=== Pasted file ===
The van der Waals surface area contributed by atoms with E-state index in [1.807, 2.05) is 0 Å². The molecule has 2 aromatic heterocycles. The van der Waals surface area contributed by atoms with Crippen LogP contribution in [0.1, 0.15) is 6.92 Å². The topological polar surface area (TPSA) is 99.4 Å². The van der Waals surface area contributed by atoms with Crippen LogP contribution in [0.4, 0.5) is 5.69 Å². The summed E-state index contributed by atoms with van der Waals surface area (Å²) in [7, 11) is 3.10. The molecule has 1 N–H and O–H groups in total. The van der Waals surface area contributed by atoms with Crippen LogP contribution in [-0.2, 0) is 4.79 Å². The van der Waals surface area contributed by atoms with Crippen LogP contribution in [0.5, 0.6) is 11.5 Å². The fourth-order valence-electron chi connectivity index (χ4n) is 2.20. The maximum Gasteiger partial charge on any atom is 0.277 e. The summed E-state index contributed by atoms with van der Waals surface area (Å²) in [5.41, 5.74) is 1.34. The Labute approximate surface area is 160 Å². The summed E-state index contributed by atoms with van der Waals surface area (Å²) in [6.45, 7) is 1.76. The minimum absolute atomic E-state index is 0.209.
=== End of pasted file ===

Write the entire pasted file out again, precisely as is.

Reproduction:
The van der Waals surface area contributed by atoms with E-state index in [1.807, 2.05) is 0 Å². The molecule has 2 aromatic heterocycles. The van der Waals surface area contributed by atoms with Crippen LogP contribution in [0.1, 0.15) is 6.92 Å². The topological polar surface area (TPSA) is 99.4 Å². The van der Waals surface area contributed by atoms with Crippen LogP contribution in [0.4, 0.5) is 5.69 Å². The summed E-state index contributed by atoms with van der Waals surface area (Å²) in [7, 11) is 3.10. The molecule has 1 N–H and O–H groups in total. The van der Waals surface area contributed by atoms with Crippen LogP contribution in [-0.2, 0) is 4.79 Å². The van der Waals surface area contributed by atoms with Crippen LogP contribution in [0.5, 0.6) is 11.5 Å². The fourth-order valence-electron chi connectivity index (χ4n) is 2.20. The maximum Gasteiger partial charge on any atom is 0.277 e. The summed E-state index contributed by atoms with van der Waals surface area (Å²) in [5.41, 5.74) is 1.34. The Labute approximate surface area is 160 Å². The summed E-state index contributed by atoms with van der Waals surface area (Å²) in [6.45, 7) is 1.76. The minimum absolute atomic E-state index is 0.209.